Results from the Cooler and Lead Tests Page: 4 of 42
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Arrangement A in Figure 1 has been discussed in References  through .
This configuration permits on to feed the condensed liquid to the bottom of the helium
tank while feeding the boil-off helium to the space just above the condenser. If warm
helium gas is fed into the drop in cooler tube at the top of the cooler, this gas can be pre-
cooled using the pulse tube and regenerator tube before it is pre-cooled using the cooler
first stage. After further pre-cooling by the cooler first stage, the pulse tube and
regenerator tube between the first and second stages can be used for more gas pre-
cooling. Arrangement A is well suited for the pre-cooling of the helium tank and the
liquefaction of helium, even without extended heat exchange surfaces on the first stage or
the cooler tubes , . Using arrangement A, we were able to cool down the
experiment and liquefy helium into the tank using the cooler alone. Ideally one wants to
use the configuration shown in arrangement A to cool all of the MICE magnets. The
spectrometer magnet vendor felt that arrangement A was difficult to assemble on the
magnet. As a result, arrangement B was tested for use in the first spectrometer solenoid.
Arrangement B as shown will not liquefy helium. If gas is brought into the cooler
sleeve at the room temperature end as shown in arrangement A, helium liquefaction may
be possible. This was not tested. The disadvantage is that the return gas from the tank is
brought to the bottom of the condenser. When tested in the drop-in cooler experiment,
arrangement B appeared to re-condense about as well as arrangement A. In both cases
re-condensation was achieved even when 1.3 W was put into the helium in the tank. The
sleeve around the cooler the vent pipes and the instrumentation wires going into the
experiment accounted for 0.3 to 0.4 W of extra heat leak that is seen by the cooler second
stage. The tubes and cooler sleeve added an additional 2 to 4 watts to the first stage of
the cooler. On the second stage, vent tubes, the sleeve, and the instrumentation wires
account for 20 to 25 percent of the cooler second-stage capacity at 4.2 K. The tubes and
cooler sleeve reduced the effective capacity of the cooler first-stage by 5 to 10 percent.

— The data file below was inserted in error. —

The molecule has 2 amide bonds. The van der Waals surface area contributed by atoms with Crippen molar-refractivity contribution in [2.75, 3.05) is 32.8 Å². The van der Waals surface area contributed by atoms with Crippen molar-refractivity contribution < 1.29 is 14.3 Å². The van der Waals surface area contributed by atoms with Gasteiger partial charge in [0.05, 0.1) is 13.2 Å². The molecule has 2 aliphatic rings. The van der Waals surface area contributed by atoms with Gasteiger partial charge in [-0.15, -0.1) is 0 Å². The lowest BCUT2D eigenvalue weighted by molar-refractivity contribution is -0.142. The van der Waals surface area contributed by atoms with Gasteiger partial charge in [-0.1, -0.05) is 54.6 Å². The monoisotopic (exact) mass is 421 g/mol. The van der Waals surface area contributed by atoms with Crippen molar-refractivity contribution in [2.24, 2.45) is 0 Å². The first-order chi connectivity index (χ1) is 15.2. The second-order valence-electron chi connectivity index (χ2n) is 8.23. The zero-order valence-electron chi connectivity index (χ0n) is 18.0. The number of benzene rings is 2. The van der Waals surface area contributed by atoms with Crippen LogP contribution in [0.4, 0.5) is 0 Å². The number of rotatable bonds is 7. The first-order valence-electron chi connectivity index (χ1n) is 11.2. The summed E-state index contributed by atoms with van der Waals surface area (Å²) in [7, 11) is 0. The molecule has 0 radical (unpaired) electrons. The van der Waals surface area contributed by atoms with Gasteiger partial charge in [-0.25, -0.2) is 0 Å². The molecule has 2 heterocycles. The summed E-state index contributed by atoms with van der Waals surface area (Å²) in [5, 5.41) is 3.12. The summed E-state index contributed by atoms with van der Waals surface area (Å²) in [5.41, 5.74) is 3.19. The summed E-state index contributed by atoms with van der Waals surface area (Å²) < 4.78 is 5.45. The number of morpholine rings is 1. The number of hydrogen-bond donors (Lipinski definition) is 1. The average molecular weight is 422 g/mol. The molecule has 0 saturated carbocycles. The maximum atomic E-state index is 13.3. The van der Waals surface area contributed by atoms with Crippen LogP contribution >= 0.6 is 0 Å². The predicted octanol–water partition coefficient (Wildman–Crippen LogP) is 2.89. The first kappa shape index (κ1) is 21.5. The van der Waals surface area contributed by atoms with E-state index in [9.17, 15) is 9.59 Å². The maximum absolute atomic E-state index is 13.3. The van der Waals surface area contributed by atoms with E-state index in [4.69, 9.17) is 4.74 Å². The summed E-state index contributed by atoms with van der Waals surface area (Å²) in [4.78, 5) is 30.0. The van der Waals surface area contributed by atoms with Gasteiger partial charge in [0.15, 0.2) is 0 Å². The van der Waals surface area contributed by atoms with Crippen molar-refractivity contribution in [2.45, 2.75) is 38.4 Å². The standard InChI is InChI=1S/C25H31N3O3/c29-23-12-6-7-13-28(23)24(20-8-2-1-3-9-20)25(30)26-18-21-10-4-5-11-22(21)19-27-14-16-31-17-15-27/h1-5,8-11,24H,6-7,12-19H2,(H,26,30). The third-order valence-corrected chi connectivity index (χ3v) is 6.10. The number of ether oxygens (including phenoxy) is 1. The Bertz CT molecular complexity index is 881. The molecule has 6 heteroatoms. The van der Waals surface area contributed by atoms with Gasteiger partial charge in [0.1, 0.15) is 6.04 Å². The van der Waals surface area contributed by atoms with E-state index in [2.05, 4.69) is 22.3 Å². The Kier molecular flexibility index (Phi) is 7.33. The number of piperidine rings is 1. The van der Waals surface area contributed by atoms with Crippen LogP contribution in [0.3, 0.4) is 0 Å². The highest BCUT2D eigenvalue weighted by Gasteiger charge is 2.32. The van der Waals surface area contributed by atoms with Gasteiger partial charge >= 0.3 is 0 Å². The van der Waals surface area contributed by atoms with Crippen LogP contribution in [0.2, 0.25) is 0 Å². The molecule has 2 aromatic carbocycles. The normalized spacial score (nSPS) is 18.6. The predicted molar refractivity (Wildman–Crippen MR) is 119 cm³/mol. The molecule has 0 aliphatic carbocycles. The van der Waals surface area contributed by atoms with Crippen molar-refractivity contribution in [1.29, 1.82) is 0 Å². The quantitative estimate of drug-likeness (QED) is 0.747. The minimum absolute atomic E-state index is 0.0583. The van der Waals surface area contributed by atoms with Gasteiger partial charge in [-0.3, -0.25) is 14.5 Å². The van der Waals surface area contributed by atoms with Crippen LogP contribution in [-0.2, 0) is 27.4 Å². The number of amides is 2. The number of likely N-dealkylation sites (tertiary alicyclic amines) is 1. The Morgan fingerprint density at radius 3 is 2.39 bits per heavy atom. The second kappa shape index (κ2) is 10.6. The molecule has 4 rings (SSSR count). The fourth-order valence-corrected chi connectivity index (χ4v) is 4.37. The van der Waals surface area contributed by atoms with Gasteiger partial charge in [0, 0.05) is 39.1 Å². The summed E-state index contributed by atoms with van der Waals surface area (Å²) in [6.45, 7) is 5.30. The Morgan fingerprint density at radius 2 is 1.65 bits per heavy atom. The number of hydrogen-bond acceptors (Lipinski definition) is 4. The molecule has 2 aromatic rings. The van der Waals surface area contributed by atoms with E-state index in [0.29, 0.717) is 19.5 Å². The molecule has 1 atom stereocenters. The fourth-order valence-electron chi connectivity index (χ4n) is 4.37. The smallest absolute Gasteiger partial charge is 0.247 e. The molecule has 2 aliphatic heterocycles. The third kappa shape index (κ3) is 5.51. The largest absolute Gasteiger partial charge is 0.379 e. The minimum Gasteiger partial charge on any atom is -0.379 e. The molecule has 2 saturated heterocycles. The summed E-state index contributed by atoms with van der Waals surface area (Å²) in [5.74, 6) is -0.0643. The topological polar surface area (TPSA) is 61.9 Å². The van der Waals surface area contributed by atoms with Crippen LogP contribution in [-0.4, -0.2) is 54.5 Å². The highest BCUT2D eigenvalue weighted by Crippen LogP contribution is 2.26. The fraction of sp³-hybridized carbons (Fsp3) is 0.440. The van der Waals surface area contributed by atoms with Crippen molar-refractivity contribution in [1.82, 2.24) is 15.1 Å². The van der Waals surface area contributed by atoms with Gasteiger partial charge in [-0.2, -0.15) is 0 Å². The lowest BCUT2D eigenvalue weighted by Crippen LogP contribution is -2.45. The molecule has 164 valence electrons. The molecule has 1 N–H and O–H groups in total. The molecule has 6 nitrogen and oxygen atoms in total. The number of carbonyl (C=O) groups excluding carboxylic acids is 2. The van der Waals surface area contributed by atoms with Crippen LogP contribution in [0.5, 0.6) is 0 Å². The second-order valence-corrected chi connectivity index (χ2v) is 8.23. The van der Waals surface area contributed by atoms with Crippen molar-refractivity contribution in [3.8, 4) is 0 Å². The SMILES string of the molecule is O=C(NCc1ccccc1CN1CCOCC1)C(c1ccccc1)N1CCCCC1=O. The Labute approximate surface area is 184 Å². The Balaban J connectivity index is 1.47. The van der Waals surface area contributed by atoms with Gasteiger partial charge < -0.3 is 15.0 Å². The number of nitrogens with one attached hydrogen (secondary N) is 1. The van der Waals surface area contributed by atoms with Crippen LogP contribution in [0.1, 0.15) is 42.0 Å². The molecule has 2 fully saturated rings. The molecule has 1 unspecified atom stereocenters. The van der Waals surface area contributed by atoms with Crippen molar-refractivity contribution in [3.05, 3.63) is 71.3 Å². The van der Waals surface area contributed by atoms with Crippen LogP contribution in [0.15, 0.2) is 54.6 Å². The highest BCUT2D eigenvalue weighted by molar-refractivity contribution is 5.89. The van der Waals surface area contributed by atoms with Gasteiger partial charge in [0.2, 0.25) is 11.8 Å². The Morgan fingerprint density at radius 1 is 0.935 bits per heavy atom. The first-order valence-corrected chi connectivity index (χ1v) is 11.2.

As a result of the second cooling test using arrangement B, the first spectrometer magnet
was connected to its coolers using arrangement B.
Magnet 1 was tested in 2008. We found that the cooler second stage was not
connected to the magnet. The tube that connected to the bottom of the tank was plugged
with nitrogen ice, which broke the connection between the condenser and the magnet
cold mass . Between tests, magnet 1 was allowed to warm up to about 65 K with the
coolers running, as a result, the tubes that connected the gas space to the condenser
became clogged with nitrogen ice. (There was lots of nitrogen in the tank.) As a result,
the region around the condenser was at temperatures in the range from 3.2 to 3.5 K,
which indicates that there was virtually no cooling being transferred from the cooler
second-stages to the cold mass. During the magnet cool-down using liquid cryogens, the
tank was allowed to collect liquid nitrogen. The tank was not properly pumped and
purged. As a result, the connection between the coolers and the cold mass was clogged
with nitrogen ice. Ideally, liquid nitrogen should never have been allowed to collect in
the tank. The nitrogen flow should have been stopped when the resistance of the
superconducting coil went down a factor of six. To prevent the connection from the
cooler to the cold mass from being blocked by nitrogen ice, arrangement C was adopted.
The drop in coolers seemed to work about as well using arrangement C as with
arrangement B. We were able to re-condense with up to 1.25 W being added to the liquid
helium tank. As a result, a modified form of arrangement C was used for spectrometer
magnet 2. In magnet 2, the liquid dripped into a manifold, then into the helium tank.
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Green, Michael A. Results from the Cooler and Lead Tests, report, June 10, 2010; Berkeley, California. (digital.library.unt.edu/ark:/67531/metadc1012363/m1/4/: accessed February 16, 2019), University of North Texas Libraries, Digital Library, digital.library.unt.edu; crediting UNT Libraries Government Documents Department.